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Sumner County, KS

Sumner CountyNestled within Sumner County are seven cities brimming with popular attractions, historic sites, cultural activities, festivals and rodeos. For its 25,000 residents, Sumner County boasts excellent recreational facilities, museums sharing the frontier spirit, many special events and several historical sites listed on the National Registry of Historical Places.

Sumner County's rich history began when Texans drove their cattle over the Chisholm Trail to the railroad station in Abilene. The Texas drovers were suprised and delighted to find full streams and rich grasslands for their herds. News spread about the opportunities, and the homesteaders made their way to this area. Wellington was designated as the permanent county seat in 1872.

The county's heritage included violent murders, grasshopper plagues, floods and droughts, and threats of Indian raids. Flour mills were erected and the first railroads were built to help market the county's huge wheat yields.

It's easy to get to Sumner County by auto on I-35 north/south or 160 east/west. Commercial air service is only 30 minutes away in Wichita.

Explore Sumner County

Caldwell Cemetery

See the tombstones of Cadwell's notorious ancestors in Caldwell Cemetery. George Wood, husband of Mag Wood, were the owners of the famous Red Light Saloon.

Caldwell, KS Cemeteries


Wellington Lake

We hope the information given to you on this page will encourage you to visit our beautiful lake. Our lake provides a variety of recreational opportunities. PICNICING

Wellington, KS Recreation

Post Office Mural

The Caldwell Post Office, built in the 1930s, is listed on the National Historic Register, as it displays one of the collection of murals commissioned during the Depression Era by the WPA. The mural, "Cowboys Driving Cattle," was painted by Kenneth Evett in 1941.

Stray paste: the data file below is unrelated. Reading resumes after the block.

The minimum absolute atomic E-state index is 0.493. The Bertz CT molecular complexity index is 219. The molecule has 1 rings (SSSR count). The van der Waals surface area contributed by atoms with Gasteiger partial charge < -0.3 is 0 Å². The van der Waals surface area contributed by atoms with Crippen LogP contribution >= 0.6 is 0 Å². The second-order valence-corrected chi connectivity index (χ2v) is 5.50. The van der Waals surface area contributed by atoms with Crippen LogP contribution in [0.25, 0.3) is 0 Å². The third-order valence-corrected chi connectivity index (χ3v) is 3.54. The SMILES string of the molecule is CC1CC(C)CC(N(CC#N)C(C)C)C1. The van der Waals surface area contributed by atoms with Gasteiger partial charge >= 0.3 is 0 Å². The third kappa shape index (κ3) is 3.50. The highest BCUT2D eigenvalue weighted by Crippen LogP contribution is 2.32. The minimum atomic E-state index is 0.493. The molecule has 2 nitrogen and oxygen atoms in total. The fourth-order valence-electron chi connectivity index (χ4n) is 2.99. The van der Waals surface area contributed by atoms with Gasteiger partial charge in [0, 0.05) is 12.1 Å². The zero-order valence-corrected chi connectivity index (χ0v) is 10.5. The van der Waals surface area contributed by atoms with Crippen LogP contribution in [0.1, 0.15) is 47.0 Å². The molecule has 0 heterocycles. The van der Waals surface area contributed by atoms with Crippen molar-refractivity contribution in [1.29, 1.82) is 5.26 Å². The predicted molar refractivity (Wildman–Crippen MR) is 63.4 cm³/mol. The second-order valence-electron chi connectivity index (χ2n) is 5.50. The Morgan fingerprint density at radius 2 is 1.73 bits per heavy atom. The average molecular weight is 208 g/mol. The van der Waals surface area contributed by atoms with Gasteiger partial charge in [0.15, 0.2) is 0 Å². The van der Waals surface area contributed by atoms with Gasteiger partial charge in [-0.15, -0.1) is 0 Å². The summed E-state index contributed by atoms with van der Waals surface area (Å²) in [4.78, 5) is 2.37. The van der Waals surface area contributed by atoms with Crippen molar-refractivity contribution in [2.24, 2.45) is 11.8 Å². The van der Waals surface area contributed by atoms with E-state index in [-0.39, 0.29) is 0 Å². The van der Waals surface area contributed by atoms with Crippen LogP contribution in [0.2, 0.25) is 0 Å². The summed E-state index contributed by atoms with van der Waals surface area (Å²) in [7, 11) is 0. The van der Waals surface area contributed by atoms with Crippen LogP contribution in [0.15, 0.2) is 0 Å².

Caldwell, KS Arts

Old Mill and Elevator

The Old Mill and Elevator was originally built as a flour mill in the 1880s on the Santa Fe tracks by the Kramer Milling Company.

Caldwell, KS Historic Mills

Wellington Parks

Woods Park - 183 acres for fishing, camping, and picnicking.

Sellers Park - baseball field with covered stadium, football field and stadium.

Worden Park - 14

Wellington, KS Recreation

Conway Springs Bandshell

Conway Springs has always taken great pride in its music which dates back to 1885. The bandshell in Central Park was built by subscription in 1910

Conway Springs, KS Amphitheaters

Carnegie Library

On April 1, 1914, at the spring election the voters approved the support of a public library by a vote of 3-1. In May, 1914, the Wellington City Library board held it first meeting and voted to begin the process of erecting a library building. On April 10, 1915

Wellington, KS Carnegie Libraries

Conway Springs Churches

Five churches are active in the Conway Springs community: First Christian Church (Disciples of Christ), First Baptist Church, St. Joseph Catholic Church, First Presbyterian Church, and the United Methodist Church.

Conway Springs, KS Historic Churches

Spring House

The spring house at Conway Springs is listed on the National Register of Historic Places and is immortalized within the city park where visitors can still see the bubbling water as it freely flows into the encased pool. The story goes that in 1882

Conway Springs, KS Landmarks

Art and Outdoor Murals

Caldwell has a variety of Murals throughout the city.

Avenue D and Market

Chisholm Trail Markers

A permanent, cut stone marker identifies the location of the Chisholm Trail that led to the largest cattle market of its time in the entire world in the 1870's.

Caldwell, KS Historical Markers

Explore Sumner County